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Carpenterworm Moth

Carpenterworm Moth

FS256E
Eugene Hannon, Staff Entomologist, Fresno County Department of Agriculture, Fresno, California, R. Andrew Rodstrom, , GreenWood Resources, Portland, Oregon, J.M. Chong, , Department of Chemistry, University of Waterloo, Waterloo, Ontario, Canada, John Brown, , Department of Entomology, Washington State University

Grown as a monoculture for biofuel, pulp, and non-structural saw timber, hybrid poplars suffer serious insect pest infiltration. Depending on location, hybrid poplar crops can be attacked by 40 different identified species of insect pests. These pests consume foliage, burrow into stems and bole, and destroy roots.

Each publication in this series focuses on an individual identified insect pest of hybrid poplars. The publications are designed to aid poplar growers and insect pest managers by characterizing an insect pest, discussing the damage it causes, and suggesting strategies for managing it.

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Prionoxystus robiniae (Peck) (Lepidoptera: Cossidae)

Introduction

Carpenterworms are major pests of hybrid poplars in eastern Oregon and Washington. Larvae burrow into the boles of trees, weakening them and destroying heartwood. The objective of this pest sheet is to convey to professional pest managers a means to monitor moth populations and to suggest a male-trap-out strategy to control the population.

Taxonomy

Prionoxystus robiniae is an endemic North American species that is widely distributed throughout United States and Canada (Solomon and Hay 1974). Prionoxystus robiniae is not the only Cossidae that attacks poplar. Acossus centerensis (Lintner) is named the “poplar carpenterworm” and can be found from Maine west to Montana, Nevada, Utah, Arizona, and Colorado in the USA, and from Quebec west to Alberta in Canada (Carolin 1977; University of Alberta 2016). Another species, Acossus populi (Wik) is called the “aspen carpenterworm” and is found from coast to coast (Baker 1972). Zeuzera pyrina (L.), the leopard moth, is an invasive species from Massachusetts to Pennsylvania that has been in the USA since 1909 (Howard and Crittenden 1909) and attacks poplar (Baker 1972). Two burrowing Lepidoptera pests of poplar have the same species name: robiniae. These are the western poplar clearwing moth, Paranthrene robiniae, and the carpenterworm moth, Prionoxystus robiniae.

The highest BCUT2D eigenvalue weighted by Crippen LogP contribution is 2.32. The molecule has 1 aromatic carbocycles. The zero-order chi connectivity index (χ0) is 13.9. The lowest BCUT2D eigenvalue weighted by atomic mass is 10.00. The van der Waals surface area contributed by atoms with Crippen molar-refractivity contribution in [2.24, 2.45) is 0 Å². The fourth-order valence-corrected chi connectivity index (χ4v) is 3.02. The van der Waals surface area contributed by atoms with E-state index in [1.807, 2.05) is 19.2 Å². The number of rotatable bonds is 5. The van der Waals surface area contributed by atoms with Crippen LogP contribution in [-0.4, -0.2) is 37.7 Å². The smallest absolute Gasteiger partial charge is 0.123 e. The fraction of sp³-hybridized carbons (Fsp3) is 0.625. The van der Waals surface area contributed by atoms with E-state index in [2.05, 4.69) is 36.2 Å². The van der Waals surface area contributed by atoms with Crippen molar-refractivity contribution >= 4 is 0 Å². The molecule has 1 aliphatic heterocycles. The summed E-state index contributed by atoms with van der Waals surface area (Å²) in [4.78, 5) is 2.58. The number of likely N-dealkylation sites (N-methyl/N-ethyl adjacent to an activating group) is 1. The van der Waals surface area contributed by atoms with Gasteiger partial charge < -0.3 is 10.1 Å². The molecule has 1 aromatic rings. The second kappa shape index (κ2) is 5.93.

Hosts

Prionoxystus robiniae feeds on a variety of deciduous trees; including oak (Quercus), birch (Betula), ash (Fraxinus), black locust (Robinia), elm (Ulmus), maple (Acer), willow (Salix), cottonwood (Populus), pecan (Carya), and less commonly on fruit trees such as cherry (Prunus), peach (Prunus), apricot (Prunus), and pear (Pyrus) (Solomon and Hay 1974; Solomon 1988). Prionoxystus robiniae are primarily found in older, often previously damaged trees (USDA 1989).

Range

Carpenterworm moths (Figure 1) have a nationwide range, excluding New England and the northern central Great Plains states.
Figure 1. Adult female carpenterworm moth. (Photo by E.R. Hannon.)

Life Stages

After hatching, larvae quickly grow and can reach a size of 2.5 cm within a month (Solomon 1967b). Burrowing galleries during larval development are the damaging portion of the life cycle. The larvae bore into the heartwood of the tree, pushing frass and detritus out of the entrance hole. The tunnels are formed in an upward direction and are enlarged steadily as the larva grows. Larvae have a minimum of seven instars, but can go through up to 30 instars (Solomon 1988). Unlike most Lepidoptera, P. robiniae larvae may undergo stationary molts until the correct environmental conditions trigger pupation. The larvae pupate near the gallery exit, and the pupal exuvia may be found protruding from the exit hole. This species overwinters as larvae in various instars. Larvae reach full length after seven instars (Solomon 1973). At room temperature (24°C) the pupal period lasts 11–20 days (Forschler and Nordin 1989). In the southern states, one to two years are required for the P. robiniae to go through its life cycle, while in the northern states it requires two to four years (USDA 1989). Sexual dimorphism exists (Figure 2). Females have a much larger wingspan (6–8.5 cm) than males (4.3–6 cm), and the hind wings of males are orange with a black outer border. Sexual dimorphism also occurs in larvae (Figure 3); mature male larvae weigh 1.50 ± 0.03 g, while female larvae weigh 5.10 ± 0.08 g (Hannon 2006).

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